COVID-19 third wave by October; panel says pediatric facilities inadequate
An expert committee set up on the direction of the Ministry of Home Affairs (MHA) has said that the third wave of COVID-19 may hit the country by October. The committee, constituted under the National Institute of Disaster Management (NIDM), has sought better preparedness for children in its report to the Prime Minister's Office as kids may be at greater risk than adults.
Pediatric facilities nowhere close to what may be required: Committee
The committee noted that pediatric facilities required to tackle a possible third wave are lacking. "Pediatric facilities—doctors, staff, equipment like ventilators, ambulances, etc.—are nowhere close to what may be required in case a large number of children become infected," the report said. The report also expressed concern that the situation may worsen due to "insufficient medical facilities and lagging vaccination."
82% shortage of pediatricians in primary health centers: Report
COVID-19 vaccines have not rolled out for those aged under 18 years in India yet. Further, there is an 82% shortage of pediatricians in primary health centers and 63% vacancies of pediatricians in community health centers, The Times of India reported.
What did the panel recommend?
The report recommended prioritizing COVID-19 vaccinations among children with co-morbidities and a special focus on those with disabilities. The committee recommended, "a holistic home care model, immediate increase in a pediatric medical capacity, prioritizing mental health issues among children." It also recommended restructuring COVID-19 wards in a way to allow kids' attendants or parents to stay with them throughout the recovery.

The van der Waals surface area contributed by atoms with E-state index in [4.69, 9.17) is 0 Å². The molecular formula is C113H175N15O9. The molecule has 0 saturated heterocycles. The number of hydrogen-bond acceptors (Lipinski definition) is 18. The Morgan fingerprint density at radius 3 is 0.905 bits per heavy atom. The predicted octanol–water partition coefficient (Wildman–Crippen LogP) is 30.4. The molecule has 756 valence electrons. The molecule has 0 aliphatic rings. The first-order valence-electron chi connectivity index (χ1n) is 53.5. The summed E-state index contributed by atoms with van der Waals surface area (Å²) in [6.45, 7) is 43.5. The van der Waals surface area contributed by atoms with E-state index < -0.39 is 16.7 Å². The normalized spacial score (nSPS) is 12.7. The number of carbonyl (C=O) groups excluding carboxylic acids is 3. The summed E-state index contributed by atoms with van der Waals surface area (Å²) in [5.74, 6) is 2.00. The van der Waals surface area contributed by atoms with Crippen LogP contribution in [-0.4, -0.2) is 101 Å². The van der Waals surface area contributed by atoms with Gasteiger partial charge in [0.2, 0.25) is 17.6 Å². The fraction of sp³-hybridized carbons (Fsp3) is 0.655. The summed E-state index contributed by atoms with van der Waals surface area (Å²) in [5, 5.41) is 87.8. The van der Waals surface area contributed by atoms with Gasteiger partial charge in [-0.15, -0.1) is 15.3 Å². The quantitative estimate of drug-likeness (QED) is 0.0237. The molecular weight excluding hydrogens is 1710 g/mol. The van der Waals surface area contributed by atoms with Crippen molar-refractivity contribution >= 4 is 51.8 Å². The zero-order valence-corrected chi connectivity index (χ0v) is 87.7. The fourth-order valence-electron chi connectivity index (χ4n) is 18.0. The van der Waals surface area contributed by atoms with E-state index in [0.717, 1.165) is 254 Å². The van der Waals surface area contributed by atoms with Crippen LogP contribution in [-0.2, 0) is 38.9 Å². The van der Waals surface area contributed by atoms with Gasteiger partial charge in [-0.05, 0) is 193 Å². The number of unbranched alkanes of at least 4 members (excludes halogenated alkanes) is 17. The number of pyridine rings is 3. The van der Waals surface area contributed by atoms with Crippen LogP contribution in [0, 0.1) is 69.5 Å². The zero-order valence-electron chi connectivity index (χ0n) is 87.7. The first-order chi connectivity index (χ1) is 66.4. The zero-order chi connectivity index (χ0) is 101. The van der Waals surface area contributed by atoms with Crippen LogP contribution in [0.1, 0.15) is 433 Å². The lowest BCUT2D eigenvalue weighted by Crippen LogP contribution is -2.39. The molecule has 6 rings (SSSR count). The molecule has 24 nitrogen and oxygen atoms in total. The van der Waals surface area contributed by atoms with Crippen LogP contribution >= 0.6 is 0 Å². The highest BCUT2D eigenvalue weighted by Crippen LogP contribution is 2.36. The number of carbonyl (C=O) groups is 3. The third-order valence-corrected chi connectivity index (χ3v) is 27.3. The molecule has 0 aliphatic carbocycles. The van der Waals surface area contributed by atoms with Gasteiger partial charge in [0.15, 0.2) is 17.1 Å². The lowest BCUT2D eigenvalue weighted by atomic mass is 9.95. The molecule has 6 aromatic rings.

'States may start enhancing pediatric COVID-19 care facilities'
Santosh Kumar, the coordinator of the committee, said preparedness is key, as evident from the last two waves. "We need to take proactive actions...in anticipation of the third wave. States may start enhancing pediatric COVID-19 care facilities for treatment, ICU, pediatric ambulance, medicine, including pediatrician."
Why does the committee reckon the third wave is imminent?
According to the committee, the increase in the R-value or reproductive rate of COVID-19 from 0.9 to one over the last week of July is a sign that a third wave looms large. "Kerala, which is reporting a high daily caseload of COVID-19 infections is currently showing an R-value of 1.1. This indicates that a third wave is upon us," the experts warned.
When will the third wave likely arrive?
The report considered three 'third wave' scenarios: one where the situation returns to normal, another where more virulent variants emerge, and a third with strict interventions. In scenario one, the report estimated a peak of 3.2 lakh daily infections in October. In scenario two, a peak of five lakh daily infections was predicted in September. Scenario three predicted a less intense peak in October-end.
Centre has allocated Rs. 23,000 crore to tackle third wave
Meanwhile, Union Minister Anurag Thakur said on Friday that the Centre has made a provision of Rs. 23,123 crore to tackle an imminent third wave in the country. Thakur said the emphasis is being given to strengthening pediatric care amid apprehensions that the third wave may disproportionately affect children. Separately, a NITI Aayog group suggested preparing for 23 hospitalizations for every 100 positive cases.
Are children at greater risk?
Experts are divided over the impact of the third wave on children. While some believe there is little to worry about as children are less prone to severe infections, others say the lack of vaccinations among children will leave them unprotected. Notably, India had approved the first COVID-19 vaccine for children, ZyCoV-D, just last week. The three-shot vaccine is the world's first DNA-based vaccine.